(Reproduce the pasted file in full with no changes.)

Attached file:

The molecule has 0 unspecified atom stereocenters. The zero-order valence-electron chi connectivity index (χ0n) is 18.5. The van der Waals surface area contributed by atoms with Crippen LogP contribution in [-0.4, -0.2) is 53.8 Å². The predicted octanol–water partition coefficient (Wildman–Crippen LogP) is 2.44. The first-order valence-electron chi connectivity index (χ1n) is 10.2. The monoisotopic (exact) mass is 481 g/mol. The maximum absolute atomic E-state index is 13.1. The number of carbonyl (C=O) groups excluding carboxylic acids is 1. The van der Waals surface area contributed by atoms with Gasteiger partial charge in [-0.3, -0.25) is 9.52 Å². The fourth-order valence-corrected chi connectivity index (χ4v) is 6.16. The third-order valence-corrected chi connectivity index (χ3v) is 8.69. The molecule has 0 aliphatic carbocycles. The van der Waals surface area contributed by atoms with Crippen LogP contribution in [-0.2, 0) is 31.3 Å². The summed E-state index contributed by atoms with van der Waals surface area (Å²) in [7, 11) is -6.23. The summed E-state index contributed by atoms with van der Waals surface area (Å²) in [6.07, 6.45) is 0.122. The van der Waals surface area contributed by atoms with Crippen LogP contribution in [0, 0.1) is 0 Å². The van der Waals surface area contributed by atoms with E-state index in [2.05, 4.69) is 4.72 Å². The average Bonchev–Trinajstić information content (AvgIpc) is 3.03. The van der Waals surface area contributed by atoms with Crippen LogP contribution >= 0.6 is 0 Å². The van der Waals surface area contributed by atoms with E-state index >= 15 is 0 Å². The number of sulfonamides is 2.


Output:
The molecule has 0 unspecified atom stereocenters. The zero-order valence-electron chi connectivity index (χ0n) is 18.5. The van der Waals surface area contributed by atoms with Crippen LogP contribution in [-0.4, -0.2) is 53.8 Å². The predicted octanol–water partition coefficient (Wildman–Crippen LogP) is 2.44. The first-order valence-electron chi connectivity index (χ1n) is 10.2. The monoisotopic (exact) mass is 481 g/mol. The maximum absolute atomic E-state index is 13.1. The number of carbonyl (C=O) groups excluding carboxylic acids is 1. The van der Waals surface area contributed by atoms with Gasteiger partial charge in [-0.3, -0.25) is 9.52 Å². The fourth-order valence-corrected chi connectivity index (χ4v) is 6.16. The third-order valence-corrected chi connectivity index (χ3v) is 8.69. The molecule has 0 aliphatic carbocycles. The van der Waals surface area contributed by atoms with Crippen LogP contribution in [-0.2, 0) is 31.3 Å². The summed E-state index contributed by atoms with van der Waals surface area (Å²) in [7, 11) is -6.23. The summed E-state index contributed by atoms with van der Waals surface area (Å²) in [6.07, 6.45) is 0.122. The van der Waals surface area contributed by atoms with Crippen LogP contribution in [0, 0.1) is 0 Å². The van der Waals surface area contributed by atoms with E-state index in [2.05, 4.69) is 4.72 Å². The average Bonchev–Trinajstić information content (AvgIpc) is 3.03. The van der Waals surface area contributed by atoms with Crippen LogP contribution >= 0.6 is 0 Å². The van der Waals surface area contributed by atoms with E-state index >= 15 is 0 Å². The number of sulfonamides is 2.